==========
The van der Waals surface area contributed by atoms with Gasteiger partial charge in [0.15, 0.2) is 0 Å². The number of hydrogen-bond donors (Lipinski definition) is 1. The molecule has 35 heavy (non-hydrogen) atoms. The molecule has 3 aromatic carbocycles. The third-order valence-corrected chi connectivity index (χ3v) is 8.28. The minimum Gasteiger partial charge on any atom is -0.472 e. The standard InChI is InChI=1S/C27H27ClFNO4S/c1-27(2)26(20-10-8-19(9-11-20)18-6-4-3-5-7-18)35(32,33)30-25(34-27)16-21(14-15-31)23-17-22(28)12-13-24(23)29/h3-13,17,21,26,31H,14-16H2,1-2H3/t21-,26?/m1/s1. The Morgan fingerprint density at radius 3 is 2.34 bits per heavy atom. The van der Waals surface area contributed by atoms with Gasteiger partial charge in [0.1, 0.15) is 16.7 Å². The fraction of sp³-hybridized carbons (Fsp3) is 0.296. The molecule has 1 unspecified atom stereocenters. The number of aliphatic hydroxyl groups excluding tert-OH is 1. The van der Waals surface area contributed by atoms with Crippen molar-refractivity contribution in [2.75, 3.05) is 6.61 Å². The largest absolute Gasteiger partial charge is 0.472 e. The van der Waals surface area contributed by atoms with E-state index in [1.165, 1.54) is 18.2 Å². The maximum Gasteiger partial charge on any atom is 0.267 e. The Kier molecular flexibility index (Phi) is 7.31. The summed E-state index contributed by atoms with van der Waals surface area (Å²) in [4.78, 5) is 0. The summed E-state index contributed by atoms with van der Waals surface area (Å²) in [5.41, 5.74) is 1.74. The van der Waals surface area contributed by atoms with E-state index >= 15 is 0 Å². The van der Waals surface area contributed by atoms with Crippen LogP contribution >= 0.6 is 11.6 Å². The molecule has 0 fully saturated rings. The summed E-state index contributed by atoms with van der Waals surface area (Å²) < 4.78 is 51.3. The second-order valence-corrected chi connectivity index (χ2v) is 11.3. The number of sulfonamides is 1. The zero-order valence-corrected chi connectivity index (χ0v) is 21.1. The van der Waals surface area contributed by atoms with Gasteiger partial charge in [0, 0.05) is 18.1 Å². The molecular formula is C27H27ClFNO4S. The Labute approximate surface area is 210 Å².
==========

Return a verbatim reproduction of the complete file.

The van der Waals surface area contributed by atoms with Gasteiger partial charge in [0.15, 0.2) is 0 Å². The number of hydrogen-bond donors (Lipinski definition) is 1. The molecule has 35 heavy (non-hydrogen) atoms. The molecule has 3 aromatic carbocycles. The third-order valence-corrected chi connectivity index (χ3v) is 8.28. The minimum Gasteiger partial charge on any atom is -0.472 e. The standard InChI is InChI=1S/C27H27ClFNO4S/c1-27(2)26(20-10-8-19(9-11-20)18-6-4-3-5-7-18)35(32,33)30-25(34-27)16-21(14-15-31)23-17-22(28)12-13-24(23)29/h3-13,17,21,26,31H,14-16H2,1-2H3/t21-,26?/m1/s1. The Morgan fingerprint density at radius 3 is 2.34 bits per heavy atom. The van der Waals surface area contributed by atoms with Gasteiger partial charge in [0.1, 0.15) is 16.7 Å². The fraction of sp³-hybridized carbons (Fsp3) is 0.296. The molecule has 1 unspecified atom stereocenters. The number of aliphatic hydroxyl groups excluding tert-OH is 1. The van der Waals surface area contributed by atoms with Crippen molar-refractivity contribution in [2.75, 3.05) is 6.61 Å². The largest absolute Gasteiger partial charge is 0.472 e. The van der Waals surface area contributed by atoms with E-state index in [1.165, 1.54) is 18.2 Å². The maximum Gasteiger partial charge on any atom is 0.267 e. The Kier molecular flexibility index (Phi) is 7.31. The summed E-state index contributed by atoms with van der Waals surface area (Å²) in [4.78, 5) is 0. The summed E-state index contributed by atoms with van der Waals surface area (Å²) in [5.41, 5.74) is 1.74. The van der Waals surface area contributed by atoms with E-state index >= 15 is 0 Å². The van der Waals surface area contributed by atoms with Crippen LogP contribution >= 0.6 is 11.6 Å². The molecule has 0 fully saturated rings. The summed E-state index contributed by atoms with van der Waals surface area (Å²) < 4.78 is 51.3. The second-order valence-corrected chi connectivity index (χ2v) is 11.3. The number of sulfonamides is 1. The zero-order valence-corrected chi connectivity index (χ0v) is 21.1. The van der Waals surface area contributed by atoms with Gasteiger partial charge in [0, 0.05) is 18.1 Å². The molecular formula is C27H27ClFNO4S. The Labute approximate surface area is 210 Å².